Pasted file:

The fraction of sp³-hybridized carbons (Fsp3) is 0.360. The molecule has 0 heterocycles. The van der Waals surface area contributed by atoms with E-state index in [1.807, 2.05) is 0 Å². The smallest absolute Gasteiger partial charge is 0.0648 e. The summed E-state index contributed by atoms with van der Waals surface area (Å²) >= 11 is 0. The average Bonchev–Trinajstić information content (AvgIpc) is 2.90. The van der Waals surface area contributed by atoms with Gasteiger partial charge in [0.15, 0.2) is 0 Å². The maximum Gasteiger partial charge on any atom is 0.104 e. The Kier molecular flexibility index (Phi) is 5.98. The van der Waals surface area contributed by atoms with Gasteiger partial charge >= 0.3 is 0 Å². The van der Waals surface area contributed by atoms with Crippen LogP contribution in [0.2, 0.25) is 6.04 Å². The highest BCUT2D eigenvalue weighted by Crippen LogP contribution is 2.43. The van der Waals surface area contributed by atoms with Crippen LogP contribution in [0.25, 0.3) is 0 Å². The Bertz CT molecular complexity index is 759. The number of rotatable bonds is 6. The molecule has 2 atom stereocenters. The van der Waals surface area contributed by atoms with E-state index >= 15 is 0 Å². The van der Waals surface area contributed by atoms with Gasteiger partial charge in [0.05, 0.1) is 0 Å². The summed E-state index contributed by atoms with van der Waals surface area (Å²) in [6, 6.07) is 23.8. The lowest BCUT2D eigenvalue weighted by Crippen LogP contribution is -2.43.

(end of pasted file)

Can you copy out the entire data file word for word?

The fraction of sp³-hybridized carbons (Fsp3) is 0.360. The molecule has 0 heterocycles. The van der Waals surface area contributed by atoms with E-state index in [1.807, 2.05) is 0 Å². The smallest absolute Gasteiger partial charge is 0.0648 e. The summed E-state index contributed by atoms with van der Waals surface area (Å²) >= 11 is 0. The average Bonchev–Trinajstić information content (AvgIpc) is 2.90. The van der Waals surface area contributed by atoms with Gasteiger partial charge in [0.15, 0.2) is 0 Å². The maximum Gasteiger partial charge on any atom is 0.104 e. The Kier molecular flexibility index (Phi) is 5.98. The van der Waals surface area contributed by atoms with Gasteiger partial charge >= 0.3 is 0 Å². The van der Waals surface area contributed by atoms with Crippen LogP contribution in [0.2, 0.25) is 6.04 Å². The highest BCUT2D eigenvalue weighted by Crippen LogP contribution is 2.43. The van der Waals surface area contributed by atoms with Crippen LogP contribution in [0.25, 0.3) is 0 Å². The Bertz CT molecular complexity index is 759. The number of rotatable bonds is 6. The molecule has 2 atom stereocenters. The van der Waals surface area contributed by atoms with E-state index >= 15 is 0 Å². The van der Waals surface area contributed by atoms with Gasteiger partial charge in [0.05, 0.1) is 0 Å². The summed E-state index contributed by atoms with van der Waals surface area (Å²) in [6, 6.07) is 23.8. The lowest BCUT2D eigenvalue weighted by Crippen LogP contribution is -2.43.